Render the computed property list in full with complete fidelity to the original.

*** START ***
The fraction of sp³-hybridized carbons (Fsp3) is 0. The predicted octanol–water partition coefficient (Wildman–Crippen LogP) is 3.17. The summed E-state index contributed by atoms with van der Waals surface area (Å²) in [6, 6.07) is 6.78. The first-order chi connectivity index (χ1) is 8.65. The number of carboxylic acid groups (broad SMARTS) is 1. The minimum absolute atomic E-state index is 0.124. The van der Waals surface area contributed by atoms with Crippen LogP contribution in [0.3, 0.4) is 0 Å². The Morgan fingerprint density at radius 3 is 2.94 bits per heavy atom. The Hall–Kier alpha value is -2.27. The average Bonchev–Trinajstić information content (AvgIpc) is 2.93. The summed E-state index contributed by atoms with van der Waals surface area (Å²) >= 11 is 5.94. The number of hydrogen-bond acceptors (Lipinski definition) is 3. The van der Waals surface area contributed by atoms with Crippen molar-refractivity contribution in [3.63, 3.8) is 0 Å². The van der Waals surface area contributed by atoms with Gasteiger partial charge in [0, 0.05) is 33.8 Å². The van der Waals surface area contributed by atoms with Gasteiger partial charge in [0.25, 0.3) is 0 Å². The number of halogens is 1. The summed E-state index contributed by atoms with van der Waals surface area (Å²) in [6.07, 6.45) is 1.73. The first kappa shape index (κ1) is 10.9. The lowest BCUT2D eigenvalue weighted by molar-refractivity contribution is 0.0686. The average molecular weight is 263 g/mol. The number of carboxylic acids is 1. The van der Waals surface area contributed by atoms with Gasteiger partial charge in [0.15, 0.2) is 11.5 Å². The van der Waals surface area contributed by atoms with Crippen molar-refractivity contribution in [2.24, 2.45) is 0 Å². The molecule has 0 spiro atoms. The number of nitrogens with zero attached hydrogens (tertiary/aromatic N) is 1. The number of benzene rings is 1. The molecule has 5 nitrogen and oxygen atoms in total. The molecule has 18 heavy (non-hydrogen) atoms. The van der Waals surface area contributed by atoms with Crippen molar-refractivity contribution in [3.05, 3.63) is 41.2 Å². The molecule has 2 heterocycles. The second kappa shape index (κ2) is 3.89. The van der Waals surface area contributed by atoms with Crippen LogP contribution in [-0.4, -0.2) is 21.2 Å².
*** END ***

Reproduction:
The fraction of sp³-hybridized carbons (Fsp3) is 0. The predicted octanol–water partition coefficient (Wildman–Crippen LogP) is 3.17. The summed E-state index contributed by atoms with van der Waals surface area (Å²) in [6, 6.07) is 6.78. The first-order chi connectivity index (χ1) is 8.65. The number of carboxylic acid groups (broad SMARTS) is 1. The minimum absolute atomic E-state index is 0.124. The van der Waals surface area contributed by atoms with Crippen LogP contribution in [0.3, 0.4) is 0 Å². The Morgan fingerprint density at radius 3 is 2.94 bits per heavy atom. The Hall–Kier alpha value is -2.27. The average Bonchev–Trinajstić information content (AvgIpc) is 2.93. The summed E-state index contributed by atoms with van der Waals surface area (Å²) >= 11 is 5.94. The number of hydrogen-bond acceptors (Lipinski definition) is 3. The van der Waals surface area contributed by atoms with Crippen molar-refractivity contribution in [3.63, 3.8) is 0 Å². The van der Waals surface area contributed by atoms with Gasteiger partial charge in [0, 0.05) is 33.8 Å². The van der Waals surface area contributed by atoms with Gasteiger partial charge in [0.25, 0.3) is 0 Å². The number of halogens is 1. The summed E-state index contributed by atoms with van der Waals surface area (Å²) in [6.07, 6.45) is 1.73. The first kappa shape index (κ1) is 10.9. The lowest BCUT2D eigenvalue weighted by molar-refractivity contribution is 0.0686. The average molecular weight is 263 g/mol. The number of carboxylic acids is 1. The van der Waals surface area contributed by atoms with Gasteiger partial charge in [0.15, 0.2) is 11.5 Å². The van der Waals surface area contributed by atoms with Crippen molar-refractivity contribution in [2.24, 2.45) is 0 Å². The molecule has 0 spiro atoms. The number of nitrogens with zero attached hydrogens (tertiary/aromatic N) is 1. The number of benzene rings is 1. The molecule has 5 nitrogen and oxygen atoms in total. The molecule has 18 heavy (non-hydrogen) atoms. The van der Waals surface area contributed by atoms with Crippen molar-refractivity contribution in [3.05, 3.63) is 41.2 Å². The molecule has 2 heterocycles. The second kappa shape index (κ2) is 3.89. The van der Waals surface area contributed by atoms with Crippen LogP contribution in [-0.4, -0.2) is 21.2 Å².